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Winter survival tips

  • Jan 24, 2016

Surviving in the wilderness can be a very difficult situation for a lost hiker, and winter only serves to exacerbate the problem. Not only do cold and ice present immediate threats to staying alive, but edible plants are either not available or are covered by snow. Likewise, game animals may be hibernating and many birds migrate away from colder climates.

For anyone presented with a survival situation in the winter months, these tips are important to keep in mind.

Minimize risk
According to the U.S. Marine Corps Winter Survival Course, anyone heading out into wild areas should prepare for the worst by packing a survival kit. Space blankets, a multi-tool and first aid kit are among the most important items to pack. Likewise a Pro Trek watch compass can help minimize the odds of getting lost or separated from civilization.The Pro Trek PRG270D-7 with Casio's new Triple technology measures altitude in 1m increments, displays compass readings at continuous 60-second intervals, and features a unique Barometric Pressure Tendency Alarm that alerts the wearer to sudden changes in weather.

Before leaving, be sure to tell friends or family when and where you will be traveling, and research regional hazards and weather forecasts to make sure you are as prepared as possible before heading into the bush.

For anyone who may be lost in the woods during winter, starting a fire supersedes any other need. Even with a tent or adequate shelter, it can be nearly impossible to stave off hypothermia without a fire.

It is advisable for anyone traveling into deep wilderness to bring a flint or other reusable fire starter. Matches and lighters obviously are easy to use, but they cannot be relied on indefinitely. There are a number of different fire starting materials available at outdoors stores, as well as methods for igniting a fire with natural materials.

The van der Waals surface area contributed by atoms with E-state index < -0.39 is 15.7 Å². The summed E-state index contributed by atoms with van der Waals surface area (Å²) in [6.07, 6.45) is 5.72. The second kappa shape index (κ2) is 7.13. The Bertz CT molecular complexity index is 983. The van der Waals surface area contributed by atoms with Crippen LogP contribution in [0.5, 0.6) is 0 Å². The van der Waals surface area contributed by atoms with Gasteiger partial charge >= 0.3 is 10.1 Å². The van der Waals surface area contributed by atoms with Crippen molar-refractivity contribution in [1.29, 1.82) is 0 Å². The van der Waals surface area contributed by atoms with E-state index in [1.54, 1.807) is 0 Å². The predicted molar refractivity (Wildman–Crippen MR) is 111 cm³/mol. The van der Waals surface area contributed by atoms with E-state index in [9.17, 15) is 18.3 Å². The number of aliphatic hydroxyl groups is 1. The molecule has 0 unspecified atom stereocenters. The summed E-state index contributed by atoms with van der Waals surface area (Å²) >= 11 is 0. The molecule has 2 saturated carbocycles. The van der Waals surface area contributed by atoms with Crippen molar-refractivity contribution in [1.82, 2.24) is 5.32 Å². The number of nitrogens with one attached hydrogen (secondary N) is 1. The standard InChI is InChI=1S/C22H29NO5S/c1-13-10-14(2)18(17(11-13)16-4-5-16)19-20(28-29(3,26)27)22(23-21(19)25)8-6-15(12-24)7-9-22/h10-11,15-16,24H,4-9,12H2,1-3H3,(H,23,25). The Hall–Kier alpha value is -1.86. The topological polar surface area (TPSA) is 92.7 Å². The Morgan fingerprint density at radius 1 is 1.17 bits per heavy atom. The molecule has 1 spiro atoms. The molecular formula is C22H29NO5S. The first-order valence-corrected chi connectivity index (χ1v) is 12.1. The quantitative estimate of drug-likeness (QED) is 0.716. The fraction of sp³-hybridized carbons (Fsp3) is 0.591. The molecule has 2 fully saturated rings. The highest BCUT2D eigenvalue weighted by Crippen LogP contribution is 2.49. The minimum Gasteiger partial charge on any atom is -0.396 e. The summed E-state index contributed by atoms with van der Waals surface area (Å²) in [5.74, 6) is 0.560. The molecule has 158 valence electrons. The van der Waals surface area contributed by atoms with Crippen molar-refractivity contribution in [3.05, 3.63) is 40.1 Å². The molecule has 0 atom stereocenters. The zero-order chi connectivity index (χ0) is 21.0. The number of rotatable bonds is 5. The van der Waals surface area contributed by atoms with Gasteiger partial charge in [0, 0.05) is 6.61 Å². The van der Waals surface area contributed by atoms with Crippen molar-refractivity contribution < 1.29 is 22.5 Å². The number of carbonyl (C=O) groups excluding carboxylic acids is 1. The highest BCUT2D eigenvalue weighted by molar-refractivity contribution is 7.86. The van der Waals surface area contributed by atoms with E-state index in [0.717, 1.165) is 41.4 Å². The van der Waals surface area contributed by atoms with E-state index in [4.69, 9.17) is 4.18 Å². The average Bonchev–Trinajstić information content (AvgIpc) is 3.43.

Because a fire is so important, gathering adequate firewood is equally critical. A common rule of thumb is once you feel like you've collected enough firewood for the night, double your pile.

Be sure to work slowly when collecting firewood to avoid injury and to not build up a sweat that could lead to hypothermia. For anyone who can manage, bringing along an ax or pocket-saw can go a long way for winter survival.

Once fire has been secured, building a shelter is the next step. A good shelter has a number of qualities, with protection from the elements being the most crucial.

A bush shelter will never be as comfortable as a cabin or home, but making good choices during planning is important. Select a location that is protected from the wind or water caused by snowmelt. As important as a good roof is, insulated walls or siding is key for avoiding wind chills. Using a natural barrier like a big tree or rock is a good way to build a shelter's foundation.

A good shelter should also be sturdy to withstand strong winds or other weather conditions, and also be able to retain heat. Insulate the floor with pine bows because sleeping on the cold ground can be a very dangerous situation.

Bringing fire inside your shelter may seem like an obvious idea, but in reality could be very treacherous. At best, build a big, sustainable outdoor fire, and build a very small indoor one that is well ventilated and away from any low ceilings.

Water is usually available in one form or another during winter months, and for that reason food becomes the next biggest priority in a survival situation. Plants like cattails, grasses and conifers are available year-round, but otherwise foraging options are very limited during this time of year.

For that reason, finding meat is crucial for securing food. Large game like rabbits or other rodents can be caught with various traps, and hibernating species like snakes, turtles or fish may be available near water sources. Once again, work slowly to avoid exhaustion or hypothermia.